We’ve been sent a copy of Matthew Lane’s Power-Up: Unlocking the Hidden Mathematics in Video Games, and despatched Aperiodical regular and video game fan Paul Taylor to review it.
Rather than a survey of mathematical research on a common topic like Hannah Fry’s The Mathematics of Love, Power Up is a look at interesting maths-y topics applied to more or less contrived situations arising from playing or thinking about various computer games. Probabilities are explained through the problem of getting the same word again and again in Draw Something! (a common frustration I imagine), while the travelling salesman problem is discussed in relation to collecting the 100 ‘data fragments’ in an Assassin’s Creed game via the shortest route possible (I haven’t played any Assassin’s Creed but I assume that nobody would have any call to actually do this).
If your field of reference overlaps with the examples in the book — lots of Mario, Threes! Rather than 2048 — there’ll probably be plenty of smiles of recognition. Lane ponders lots of topics that a reader with a mathematical mindset is likely to have considered. Why, for example, when Mario jumps from a stationary position on a moving platform in Super Mario Bros, does he spring vertically up from where he took off, rather than moving with the platform as Galilean relativity dictates? And why in Super Mario 64 and subsequent 3D games has order been restored, with Mario duly landing at the same point on the platform from which he jumped?
Lane explains some pretty technical concepts in an accessible way, from chaos and dynamical systems (relationships in The Sims and the bouncing of MarioKart green shells) to P vs NP (Tetris and Minesweeper, though I think computer scientists after a bit of easy publicity have probably proved pretty much every game is NP-hard by now). Most of the hairier explanations are quarantined in appendixes, though I admit I did skip over a few of the details of some differential equations in the main text.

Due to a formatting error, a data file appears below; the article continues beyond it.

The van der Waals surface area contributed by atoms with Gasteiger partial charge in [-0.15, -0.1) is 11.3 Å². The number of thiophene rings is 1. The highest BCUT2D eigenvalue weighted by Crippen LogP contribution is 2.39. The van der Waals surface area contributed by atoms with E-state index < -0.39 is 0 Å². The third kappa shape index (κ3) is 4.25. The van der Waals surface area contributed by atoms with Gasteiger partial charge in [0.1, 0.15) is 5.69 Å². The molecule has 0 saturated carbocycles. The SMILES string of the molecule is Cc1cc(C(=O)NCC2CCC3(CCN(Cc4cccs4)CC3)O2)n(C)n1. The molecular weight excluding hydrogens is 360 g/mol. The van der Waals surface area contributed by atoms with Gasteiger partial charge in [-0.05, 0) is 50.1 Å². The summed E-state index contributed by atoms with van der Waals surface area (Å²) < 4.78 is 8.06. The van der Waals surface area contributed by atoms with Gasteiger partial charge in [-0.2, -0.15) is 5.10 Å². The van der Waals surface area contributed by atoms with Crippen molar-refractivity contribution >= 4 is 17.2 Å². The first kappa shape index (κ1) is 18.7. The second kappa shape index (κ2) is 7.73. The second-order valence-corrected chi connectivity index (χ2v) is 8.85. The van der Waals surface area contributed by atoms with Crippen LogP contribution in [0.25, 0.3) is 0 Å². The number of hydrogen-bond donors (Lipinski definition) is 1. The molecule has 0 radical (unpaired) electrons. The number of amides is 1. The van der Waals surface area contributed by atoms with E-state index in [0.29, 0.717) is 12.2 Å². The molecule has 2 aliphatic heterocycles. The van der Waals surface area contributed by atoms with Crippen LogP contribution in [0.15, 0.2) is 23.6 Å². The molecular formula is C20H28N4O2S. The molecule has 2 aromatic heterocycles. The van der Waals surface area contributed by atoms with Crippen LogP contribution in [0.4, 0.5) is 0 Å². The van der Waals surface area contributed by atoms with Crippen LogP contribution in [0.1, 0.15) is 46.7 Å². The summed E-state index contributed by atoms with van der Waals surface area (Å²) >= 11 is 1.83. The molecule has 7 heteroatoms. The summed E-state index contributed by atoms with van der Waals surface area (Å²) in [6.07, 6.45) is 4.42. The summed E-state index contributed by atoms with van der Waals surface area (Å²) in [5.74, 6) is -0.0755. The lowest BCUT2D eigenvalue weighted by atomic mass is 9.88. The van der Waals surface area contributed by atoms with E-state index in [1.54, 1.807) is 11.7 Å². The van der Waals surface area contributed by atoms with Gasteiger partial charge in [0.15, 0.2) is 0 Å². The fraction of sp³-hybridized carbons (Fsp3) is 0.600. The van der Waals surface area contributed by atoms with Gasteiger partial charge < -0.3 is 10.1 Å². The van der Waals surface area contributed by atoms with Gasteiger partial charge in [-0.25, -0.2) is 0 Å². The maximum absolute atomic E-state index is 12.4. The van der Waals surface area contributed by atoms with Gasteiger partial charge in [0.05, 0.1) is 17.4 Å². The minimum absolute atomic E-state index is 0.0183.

There’s no overarching thread to Power Up, so you can dip into whichever of the eight main chapters you like and find something interesting. The final chapter is the author’s thesis on the value of games to teaching maths (unsurprisingly, he’s in favour of it). There is one unforgivable lapse I spotted: a graph of daily active users of Draw Something over time, used to illustrate the fall in popularity of the app attributed to the paucity of available words to draw, has its y-axis truncated to start at 9 million. An apparent complete exodus from the game over a month turns out to be merely a 35% drop, presumably not too disastrous in an environment where sudden initial surges in popularity are the norm. But unless you take a fully zero-tolerance approach to data-visualisation transgressions you shouldn’t let this put you off giving Power Up a read if you want a fun survey of interesting maths related through the lens of video games.
Power-Up: Unlocking the Hidden Mathematics in Video Games at Princeton University Press